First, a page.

The next thing I remember is waking at 3am on December 29th. My eyes hadn’t even opened before I felt it. A slight ‘bursting’ sensation.
Surprisingly, I wasn’t worried. I’d heard of this and knew just what was happening to me…loss of bladder control. Great. After a 31 weeks and 4 days of a near perfect pregnancy, I was now going to start peeing myself. Just what any pregnant chick needs. I opened my eyes, hoisted myself out of bed, and headed for the bathroom. I had eight weeks left. I knew nothing serious was going on.
Boy was I wrong.
Since the amount of fluid was minuscule, my plan was to clean up and head back to bed as fast as humanly possible…I was exhausted. That’s when I noticed the pink. Blood. My heart started beating faster. I froze for a moment, stunned, not knowing what to do.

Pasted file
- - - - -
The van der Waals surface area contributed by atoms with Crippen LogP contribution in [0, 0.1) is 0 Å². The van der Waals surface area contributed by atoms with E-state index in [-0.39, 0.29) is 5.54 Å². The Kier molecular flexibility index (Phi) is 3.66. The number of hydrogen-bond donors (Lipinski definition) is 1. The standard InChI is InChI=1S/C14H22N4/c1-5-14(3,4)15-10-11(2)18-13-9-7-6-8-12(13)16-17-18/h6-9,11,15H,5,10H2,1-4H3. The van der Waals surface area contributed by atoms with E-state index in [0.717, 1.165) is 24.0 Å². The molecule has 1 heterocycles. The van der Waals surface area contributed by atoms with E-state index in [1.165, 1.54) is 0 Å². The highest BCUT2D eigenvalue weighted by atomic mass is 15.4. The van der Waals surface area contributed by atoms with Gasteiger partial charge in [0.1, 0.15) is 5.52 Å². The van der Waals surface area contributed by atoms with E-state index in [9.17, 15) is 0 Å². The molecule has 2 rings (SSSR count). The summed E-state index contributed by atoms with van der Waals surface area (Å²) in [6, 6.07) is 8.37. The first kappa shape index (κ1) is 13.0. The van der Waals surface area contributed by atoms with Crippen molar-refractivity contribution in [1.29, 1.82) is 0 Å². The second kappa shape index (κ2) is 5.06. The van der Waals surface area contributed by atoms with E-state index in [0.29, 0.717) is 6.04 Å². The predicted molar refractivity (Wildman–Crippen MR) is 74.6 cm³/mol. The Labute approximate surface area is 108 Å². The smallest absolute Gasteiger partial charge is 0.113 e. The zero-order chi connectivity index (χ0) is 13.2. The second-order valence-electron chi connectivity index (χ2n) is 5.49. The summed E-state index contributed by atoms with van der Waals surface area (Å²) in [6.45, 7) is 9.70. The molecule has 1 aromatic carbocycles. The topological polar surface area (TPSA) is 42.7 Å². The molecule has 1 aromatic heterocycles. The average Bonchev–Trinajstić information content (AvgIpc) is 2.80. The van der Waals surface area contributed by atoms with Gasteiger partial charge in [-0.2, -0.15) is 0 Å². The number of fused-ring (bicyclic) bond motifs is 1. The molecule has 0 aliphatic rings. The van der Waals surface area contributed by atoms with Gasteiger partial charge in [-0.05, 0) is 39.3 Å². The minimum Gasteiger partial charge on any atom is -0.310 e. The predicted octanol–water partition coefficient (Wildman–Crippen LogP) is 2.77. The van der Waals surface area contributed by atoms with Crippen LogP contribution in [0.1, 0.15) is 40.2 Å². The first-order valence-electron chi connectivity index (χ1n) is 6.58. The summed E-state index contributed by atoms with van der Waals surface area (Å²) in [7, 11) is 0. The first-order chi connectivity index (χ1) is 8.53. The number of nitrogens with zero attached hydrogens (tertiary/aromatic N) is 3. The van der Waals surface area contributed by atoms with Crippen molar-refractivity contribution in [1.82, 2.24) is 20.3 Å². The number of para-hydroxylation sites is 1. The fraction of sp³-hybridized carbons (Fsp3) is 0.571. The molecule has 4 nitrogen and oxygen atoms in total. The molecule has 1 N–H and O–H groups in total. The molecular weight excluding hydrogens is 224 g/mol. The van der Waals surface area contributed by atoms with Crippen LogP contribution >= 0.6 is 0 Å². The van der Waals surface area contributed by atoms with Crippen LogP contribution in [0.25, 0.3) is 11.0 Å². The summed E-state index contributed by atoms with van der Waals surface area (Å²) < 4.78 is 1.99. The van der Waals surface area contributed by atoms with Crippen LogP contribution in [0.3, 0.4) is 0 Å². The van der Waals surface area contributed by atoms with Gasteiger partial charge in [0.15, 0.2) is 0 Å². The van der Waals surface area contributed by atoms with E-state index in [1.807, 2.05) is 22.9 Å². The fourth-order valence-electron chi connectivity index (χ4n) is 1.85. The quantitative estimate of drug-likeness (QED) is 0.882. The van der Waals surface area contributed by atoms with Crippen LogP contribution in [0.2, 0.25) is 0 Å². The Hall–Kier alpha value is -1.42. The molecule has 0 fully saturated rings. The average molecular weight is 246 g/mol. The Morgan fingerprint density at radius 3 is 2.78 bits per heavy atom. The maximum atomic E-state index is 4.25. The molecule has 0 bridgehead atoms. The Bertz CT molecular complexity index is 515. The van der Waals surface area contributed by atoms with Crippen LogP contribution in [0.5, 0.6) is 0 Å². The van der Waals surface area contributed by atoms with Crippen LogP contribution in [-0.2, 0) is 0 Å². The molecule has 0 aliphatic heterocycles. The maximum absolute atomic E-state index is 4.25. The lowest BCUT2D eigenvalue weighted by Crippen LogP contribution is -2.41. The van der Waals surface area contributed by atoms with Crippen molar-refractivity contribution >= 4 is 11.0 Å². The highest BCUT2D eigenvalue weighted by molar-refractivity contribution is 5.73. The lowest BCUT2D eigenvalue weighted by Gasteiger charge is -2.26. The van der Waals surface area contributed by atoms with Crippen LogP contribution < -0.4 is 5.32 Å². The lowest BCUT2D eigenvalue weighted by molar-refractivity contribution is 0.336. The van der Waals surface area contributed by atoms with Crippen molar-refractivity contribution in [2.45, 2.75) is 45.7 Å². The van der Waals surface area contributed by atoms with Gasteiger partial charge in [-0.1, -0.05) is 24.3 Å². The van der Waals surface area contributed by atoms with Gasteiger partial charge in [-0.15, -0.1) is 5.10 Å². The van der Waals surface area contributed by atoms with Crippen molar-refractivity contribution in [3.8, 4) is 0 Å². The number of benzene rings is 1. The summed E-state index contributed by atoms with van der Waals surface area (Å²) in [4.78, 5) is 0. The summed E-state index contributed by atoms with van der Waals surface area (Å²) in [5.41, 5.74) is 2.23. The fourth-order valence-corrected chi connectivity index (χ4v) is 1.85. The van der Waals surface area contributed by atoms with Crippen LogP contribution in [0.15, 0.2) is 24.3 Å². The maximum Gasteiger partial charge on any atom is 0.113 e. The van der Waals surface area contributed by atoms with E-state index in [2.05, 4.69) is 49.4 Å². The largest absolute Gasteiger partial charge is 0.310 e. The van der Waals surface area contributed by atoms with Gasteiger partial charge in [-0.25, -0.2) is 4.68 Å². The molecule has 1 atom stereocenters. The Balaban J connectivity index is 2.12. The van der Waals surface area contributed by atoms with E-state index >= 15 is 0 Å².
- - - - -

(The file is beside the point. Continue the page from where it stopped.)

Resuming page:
I decided it was time to wake Stu. I tried to do so calmly—I failed. His reaction was the same. “I remember reading about this, spotting is normal,” he said sleepily. I explained my last few minutes of consciousness while simultaneously flipping through What To Expect When You’re Expecting—my hands-down most trusted baby book of the five I own. I realized how crazy it was while I was doing it, looking up something this serious in a book?
As I was flipping and talking I coughed or cleared my throat, I can’t remember which, all I know is there was more fluid. At the same instant my index search landed me on the Labor & Delivery chapter of the book. We quickly came to our senses and dialed my doctor’s number.
The answering service promised a call back from my doctor within minutes, and I told her we were headed for the Pregnancy Assessment Center at our hospital, Barnes Jewish (in St. Louis). We had just taken our tour of the L&D department during our Child Birth class only two weeks before. If it weren’t for the class we probably would have driven straight to the emergency room, yikes.